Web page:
Organizing Your Finances

Ever feel like you’re drowning in paperwork? Think about how you manage money, pay bills, and store documents. What’s working and what isn’t?

Keep it Simple

A simple system that fits a busy schedule is the one that works best. Do you have a way to:

  • Keep important papers safe?
  • Pay bills on time?
  • Find receipts, tax documents, insurance records, and other papers?

A good system for organizing finances can help you find documents when you need them and stay on top of bills and other paperwork. It can also give you more time and money to spend on things you enjoy.

Getting Started

Do some bills slip through the cracks? Is there too much clutter? Making small changes to a good plan can smooth out trouble spots. Think about:

  • Time. Managing money takes time, which can be hard to find for busy parents. Instead of doing it all at once, set aside short chunks of time to tackle a few tasks. About an hour a week or 10 minutes every few days is enough to go through mail, pay a bill or two, check bank balances,
  • Space. Do you have a spot for important papers, so they don’t get mixed up with junk mail and kid’s artwork? It’s no fun finding an overdue bill buried under a stack of paper.
  • Storage. Where do you store papers you need to keep? Options include a plastic bin, a cabinet drawer, or a shoebox — any of these can do the job if they are labeled and

Have a place to put mail, school forms, and other papers as they arrive. Go through these every day or two. Toss or shred what you don’t need.

Handle bills to be paid or calls to make right away, or set up a time to do this once a week. Find a place to put bills where you won’t lose track of them. They could be clipped together on the fridge, in a basket on a shelf, or another place you see every day.

Many people pay bills online or set up automatic payments from their bank. This saves time, postage, gas, and late fees. Auto payments work best when you know you will have enough in your account when the bill is due. Contact your bank to learn more.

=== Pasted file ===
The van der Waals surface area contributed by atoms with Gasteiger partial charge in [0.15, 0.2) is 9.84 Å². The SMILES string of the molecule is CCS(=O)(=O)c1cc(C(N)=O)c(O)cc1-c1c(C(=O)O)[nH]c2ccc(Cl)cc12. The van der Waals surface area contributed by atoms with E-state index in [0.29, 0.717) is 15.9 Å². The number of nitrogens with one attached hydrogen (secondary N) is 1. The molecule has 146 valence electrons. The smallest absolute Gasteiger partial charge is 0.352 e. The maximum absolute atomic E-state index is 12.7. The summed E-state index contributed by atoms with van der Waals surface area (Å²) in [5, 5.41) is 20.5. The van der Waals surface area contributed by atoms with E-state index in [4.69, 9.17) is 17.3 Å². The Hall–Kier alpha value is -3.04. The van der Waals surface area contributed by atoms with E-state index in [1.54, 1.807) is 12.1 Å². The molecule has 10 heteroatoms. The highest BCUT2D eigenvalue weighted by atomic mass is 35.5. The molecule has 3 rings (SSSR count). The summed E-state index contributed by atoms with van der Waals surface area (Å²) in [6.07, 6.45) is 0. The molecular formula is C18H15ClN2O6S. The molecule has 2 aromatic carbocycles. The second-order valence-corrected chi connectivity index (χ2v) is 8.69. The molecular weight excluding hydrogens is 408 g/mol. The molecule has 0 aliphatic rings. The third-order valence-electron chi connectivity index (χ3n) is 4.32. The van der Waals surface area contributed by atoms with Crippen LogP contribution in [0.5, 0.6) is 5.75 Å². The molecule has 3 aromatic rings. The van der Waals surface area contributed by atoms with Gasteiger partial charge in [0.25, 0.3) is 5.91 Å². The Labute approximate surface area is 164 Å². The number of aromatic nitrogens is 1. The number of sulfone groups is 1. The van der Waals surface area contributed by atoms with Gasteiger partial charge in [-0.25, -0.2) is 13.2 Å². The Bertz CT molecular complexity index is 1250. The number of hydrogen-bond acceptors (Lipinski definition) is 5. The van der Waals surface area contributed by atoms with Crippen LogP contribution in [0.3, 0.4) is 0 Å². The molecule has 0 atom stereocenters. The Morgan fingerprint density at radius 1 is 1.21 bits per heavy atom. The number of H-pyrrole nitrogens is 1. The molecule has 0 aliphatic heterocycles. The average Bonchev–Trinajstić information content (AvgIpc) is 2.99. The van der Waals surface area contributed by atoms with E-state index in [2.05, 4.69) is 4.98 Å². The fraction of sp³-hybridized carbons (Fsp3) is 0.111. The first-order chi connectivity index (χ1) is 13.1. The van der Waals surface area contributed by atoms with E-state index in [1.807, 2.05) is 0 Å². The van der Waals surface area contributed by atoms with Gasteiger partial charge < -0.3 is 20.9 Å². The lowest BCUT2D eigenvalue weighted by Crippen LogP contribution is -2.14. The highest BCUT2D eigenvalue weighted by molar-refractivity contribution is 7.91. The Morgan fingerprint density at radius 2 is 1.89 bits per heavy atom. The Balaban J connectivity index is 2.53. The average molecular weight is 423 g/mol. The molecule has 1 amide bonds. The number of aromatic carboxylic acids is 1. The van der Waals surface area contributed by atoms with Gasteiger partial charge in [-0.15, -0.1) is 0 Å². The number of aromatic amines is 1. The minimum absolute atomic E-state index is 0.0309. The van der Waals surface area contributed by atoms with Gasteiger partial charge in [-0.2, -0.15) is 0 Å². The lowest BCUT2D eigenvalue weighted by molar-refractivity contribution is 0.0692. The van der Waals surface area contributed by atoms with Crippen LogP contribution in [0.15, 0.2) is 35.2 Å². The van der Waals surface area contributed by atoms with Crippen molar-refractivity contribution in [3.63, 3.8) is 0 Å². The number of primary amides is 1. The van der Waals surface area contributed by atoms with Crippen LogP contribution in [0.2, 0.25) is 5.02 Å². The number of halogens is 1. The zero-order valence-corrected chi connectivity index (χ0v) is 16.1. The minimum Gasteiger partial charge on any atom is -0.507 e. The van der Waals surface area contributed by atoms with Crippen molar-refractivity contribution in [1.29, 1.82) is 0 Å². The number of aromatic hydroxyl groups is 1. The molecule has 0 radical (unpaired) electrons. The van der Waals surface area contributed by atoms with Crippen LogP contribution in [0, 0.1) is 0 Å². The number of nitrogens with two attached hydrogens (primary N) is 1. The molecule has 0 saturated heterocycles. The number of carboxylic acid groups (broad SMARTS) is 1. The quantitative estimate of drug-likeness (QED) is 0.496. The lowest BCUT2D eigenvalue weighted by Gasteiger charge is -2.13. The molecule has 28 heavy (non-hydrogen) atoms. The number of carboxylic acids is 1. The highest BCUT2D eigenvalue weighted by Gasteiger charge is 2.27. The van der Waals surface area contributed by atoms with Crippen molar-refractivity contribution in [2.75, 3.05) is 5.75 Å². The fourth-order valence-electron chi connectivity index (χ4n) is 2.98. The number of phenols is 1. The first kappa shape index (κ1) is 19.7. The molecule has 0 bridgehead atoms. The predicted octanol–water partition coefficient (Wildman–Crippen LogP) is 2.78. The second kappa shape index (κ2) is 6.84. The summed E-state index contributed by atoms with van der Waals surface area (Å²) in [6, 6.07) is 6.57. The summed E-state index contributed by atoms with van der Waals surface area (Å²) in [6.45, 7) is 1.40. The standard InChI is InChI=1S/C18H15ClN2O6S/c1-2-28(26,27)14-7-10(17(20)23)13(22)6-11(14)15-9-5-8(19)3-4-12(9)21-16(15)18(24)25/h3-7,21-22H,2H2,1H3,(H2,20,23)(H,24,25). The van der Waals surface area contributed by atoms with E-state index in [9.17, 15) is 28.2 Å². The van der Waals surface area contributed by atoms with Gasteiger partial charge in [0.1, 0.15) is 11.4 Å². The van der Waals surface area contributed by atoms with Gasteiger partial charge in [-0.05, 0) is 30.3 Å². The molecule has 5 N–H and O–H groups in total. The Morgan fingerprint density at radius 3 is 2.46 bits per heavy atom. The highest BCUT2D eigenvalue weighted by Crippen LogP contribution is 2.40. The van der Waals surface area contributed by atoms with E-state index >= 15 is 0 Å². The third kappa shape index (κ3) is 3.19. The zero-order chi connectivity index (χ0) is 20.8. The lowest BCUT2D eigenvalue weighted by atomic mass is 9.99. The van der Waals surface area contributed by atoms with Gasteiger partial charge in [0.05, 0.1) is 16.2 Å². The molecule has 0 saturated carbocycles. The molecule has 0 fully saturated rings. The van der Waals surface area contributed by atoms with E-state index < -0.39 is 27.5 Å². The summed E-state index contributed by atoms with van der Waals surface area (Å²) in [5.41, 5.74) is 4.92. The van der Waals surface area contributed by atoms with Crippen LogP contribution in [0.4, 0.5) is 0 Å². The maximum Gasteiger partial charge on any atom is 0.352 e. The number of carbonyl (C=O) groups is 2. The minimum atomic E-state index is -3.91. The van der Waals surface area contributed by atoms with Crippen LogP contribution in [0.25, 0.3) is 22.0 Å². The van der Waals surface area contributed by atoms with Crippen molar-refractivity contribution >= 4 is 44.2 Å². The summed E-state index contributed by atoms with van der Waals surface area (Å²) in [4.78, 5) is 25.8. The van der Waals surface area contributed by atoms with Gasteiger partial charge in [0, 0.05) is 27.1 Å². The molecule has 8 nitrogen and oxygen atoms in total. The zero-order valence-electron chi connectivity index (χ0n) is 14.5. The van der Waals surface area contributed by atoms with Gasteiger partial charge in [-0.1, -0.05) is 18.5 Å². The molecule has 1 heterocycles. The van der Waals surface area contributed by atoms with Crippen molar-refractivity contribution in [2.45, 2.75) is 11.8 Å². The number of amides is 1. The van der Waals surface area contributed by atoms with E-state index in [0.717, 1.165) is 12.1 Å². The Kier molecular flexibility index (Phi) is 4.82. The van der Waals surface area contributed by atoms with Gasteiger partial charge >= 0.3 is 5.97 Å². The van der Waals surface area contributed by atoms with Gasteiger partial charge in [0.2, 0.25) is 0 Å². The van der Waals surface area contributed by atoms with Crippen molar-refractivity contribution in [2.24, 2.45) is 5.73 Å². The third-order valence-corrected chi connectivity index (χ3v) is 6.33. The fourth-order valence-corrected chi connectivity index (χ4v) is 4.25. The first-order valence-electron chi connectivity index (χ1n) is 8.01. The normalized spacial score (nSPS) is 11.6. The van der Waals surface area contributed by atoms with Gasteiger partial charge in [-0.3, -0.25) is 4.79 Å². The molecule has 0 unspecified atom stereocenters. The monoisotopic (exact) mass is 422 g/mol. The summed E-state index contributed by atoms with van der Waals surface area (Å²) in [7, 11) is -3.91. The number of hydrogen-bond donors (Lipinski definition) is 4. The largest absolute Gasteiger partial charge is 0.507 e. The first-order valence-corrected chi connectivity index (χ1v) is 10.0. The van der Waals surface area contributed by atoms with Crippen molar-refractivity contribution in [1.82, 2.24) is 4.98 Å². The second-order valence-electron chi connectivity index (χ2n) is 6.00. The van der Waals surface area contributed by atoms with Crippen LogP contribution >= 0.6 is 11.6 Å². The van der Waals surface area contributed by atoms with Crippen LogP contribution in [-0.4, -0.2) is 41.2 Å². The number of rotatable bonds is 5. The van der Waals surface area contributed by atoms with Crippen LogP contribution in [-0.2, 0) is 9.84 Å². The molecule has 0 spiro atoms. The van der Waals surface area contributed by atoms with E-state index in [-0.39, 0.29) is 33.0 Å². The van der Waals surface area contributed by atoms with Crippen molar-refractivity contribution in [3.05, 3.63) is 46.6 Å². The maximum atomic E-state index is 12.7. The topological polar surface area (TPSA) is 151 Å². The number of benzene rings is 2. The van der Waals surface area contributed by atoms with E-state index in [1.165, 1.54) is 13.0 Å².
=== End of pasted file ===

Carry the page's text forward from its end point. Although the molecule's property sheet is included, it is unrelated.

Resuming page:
For bills that aren’t set up for auto-pay, find a way to remind yourself to pay on time. Some people make a note on a calendar or set reminders on their phone or computer. Choose a way that’s easy for you.

How do you know what papers to keep? Here are some tips:

What How Long

Marriage Licenses Social Security Cards

Birth & Death Certificates Legal documents (wills, adoption papers)

  • Keep these in a safe place forever. Don’t carry these with you unless you need them for a specific reason.
  • To replace birth, marriage or death certificates, go to www.dhs.wisconsin.gov & look for Vital Records
  • To replace a Social Security card, go to www.ssa.gov/ssnumber
Income Tax Records
  • Keep tax returns and receipts for 7 years. Keep pay stubs for 1 year until you receive a W2 that matches your records.
Housing Records
  • Keep current policies for homeowners/renters insurance until you renew, along with proof of up-to-date payment.
  • Keep lease until you move and deposit is returned.
  • For tax purposes, keep home improvement documents until 7 years after you sell your home.
  • Keep mortgage documents until paid. Keep a receipt of the final payment.
Vehicle Records
  • Keep the title in a safe place ( not in the car) while you own the car.
  • Keep loan documents until paid, keep proof of payment.
  • For insurance, keep active policy until you renew it.
Receipts, Credit Card Statements, Bank Statements (online or paper)
  • Most can be tossed. Keep them…
  • If you use it to track spending.
  • If you might return an item.
  • If you need proof of purchase for a warranty.
  • Until it shows up as “paid” on the next month’s bill (like utilities or cell phone bills or credit card statements).

When you’re ready to toss financial papers, be sure to shred them to prevent identity theft.

To $um It Up 

$ Late fees add up. Paying bills on time saves money and helps build a good credit rating.

$ Don’t get caught by surprise. For quarterly or once-a-year bills (insurance, license plate renewal, property taxes, etc.), set aside money from every paycheck and set a due date reminder.

$ Struggling to pay bills on time? Is it because you forget or lose track of a bill? Or is it hard to stretch your money? You can call your local UW- Extension office for more tips on managing money.

 

For More Information…

Contact your local Human Development and Relationship Extension Educator, UW- Madison Division Extension, for more financial education resources. Go to https://counties.extension.wisc.edu/ to find your County office.

For help with balancing your monthly spending plan, contact a non-profit Certified Consumer Credit Counselor online at www.debtadvice.org or by calling 800.388.2227.

 

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